The U.S. Department of Justice announced today that it will no longer defend the constitutionality of the Defense of Marriage Act, the Blog of Legal Times reports.
Attorney General Eric Holder sent a letter to Congress detailing the shift in policy, stating that President Obama has determined that DOMA, which defines marriage for federal purposes as an institution between a man and a woman, does not pass constitutional muster.
Gay rights groups swiftly reacted to support the DOJ's decision. Paul Smith, a partner at Jenner & Block who works as counsel with Gay & Lesbian Advocates & Defenders, said of the shift:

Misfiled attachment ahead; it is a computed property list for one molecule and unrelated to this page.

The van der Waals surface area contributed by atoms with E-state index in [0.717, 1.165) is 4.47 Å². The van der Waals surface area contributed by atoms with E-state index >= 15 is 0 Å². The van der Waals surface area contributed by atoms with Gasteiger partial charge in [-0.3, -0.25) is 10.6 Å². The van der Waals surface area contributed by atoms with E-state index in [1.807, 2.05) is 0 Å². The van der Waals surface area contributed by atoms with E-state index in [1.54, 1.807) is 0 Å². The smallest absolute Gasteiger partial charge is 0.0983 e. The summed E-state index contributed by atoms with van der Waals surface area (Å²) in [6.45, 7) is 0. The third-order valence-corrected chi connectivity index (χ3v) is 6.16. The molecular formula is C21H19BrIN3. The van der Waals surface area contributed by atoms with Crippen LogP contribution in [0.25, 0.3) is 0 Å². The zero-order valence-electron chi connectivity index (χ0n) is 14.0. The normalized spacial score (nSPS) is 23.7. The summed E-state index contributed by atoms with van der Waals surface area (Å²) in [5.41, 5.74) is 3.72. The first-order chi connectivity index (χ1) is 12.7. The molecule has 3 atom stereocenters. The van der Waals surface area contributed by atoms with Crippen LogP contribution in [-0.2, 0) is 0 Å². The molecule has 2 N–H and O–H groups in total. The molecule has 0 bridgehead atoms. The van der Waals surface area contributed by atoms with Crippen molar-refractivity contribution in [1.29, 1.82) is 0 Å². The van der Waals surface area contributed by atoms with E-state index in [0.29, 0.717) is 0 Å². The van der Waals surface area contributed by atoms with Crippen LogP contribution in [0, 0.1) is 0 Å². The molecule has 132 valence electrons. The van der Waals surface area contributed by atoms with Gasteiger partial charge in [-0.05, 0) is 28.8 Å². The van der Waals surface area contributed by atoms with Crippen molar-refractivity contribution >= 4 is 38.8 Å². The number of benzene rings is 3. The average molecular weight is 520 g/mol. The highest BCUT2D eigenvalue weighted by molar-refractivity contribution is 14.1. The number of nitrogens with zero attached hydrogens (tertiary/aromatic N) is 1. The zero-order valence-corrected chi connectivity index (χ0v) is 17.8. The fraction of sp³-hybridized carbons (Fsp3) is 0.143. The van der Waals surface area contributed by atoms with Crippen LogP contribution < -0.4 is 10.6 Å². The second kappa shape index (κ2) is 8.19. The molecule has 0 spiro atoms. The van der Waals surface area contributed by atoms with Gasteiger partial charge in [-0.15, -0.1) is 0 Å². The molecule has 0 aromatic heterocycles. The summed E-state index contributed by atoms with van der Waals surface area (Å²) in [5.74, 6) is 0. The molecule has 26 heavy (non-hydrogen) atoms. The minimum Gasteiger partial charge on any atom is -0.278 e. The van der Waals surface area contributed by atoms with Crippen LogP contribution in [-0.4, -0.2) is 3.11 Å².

There was only one right answer. When you examine the law and which groups need heightened protection under the equal protection clause, you realize that sexual orientation is one of those kinds of discrimination that is suspect. There really was no way for them to defend Section 3 of DOMA because the law doesn't serve any purpose other than to stigmatize persons.
The decision affects cases pending in courts around the country, and it has some experts suggesting that members of Congress will step in to defend the law if the White House will not.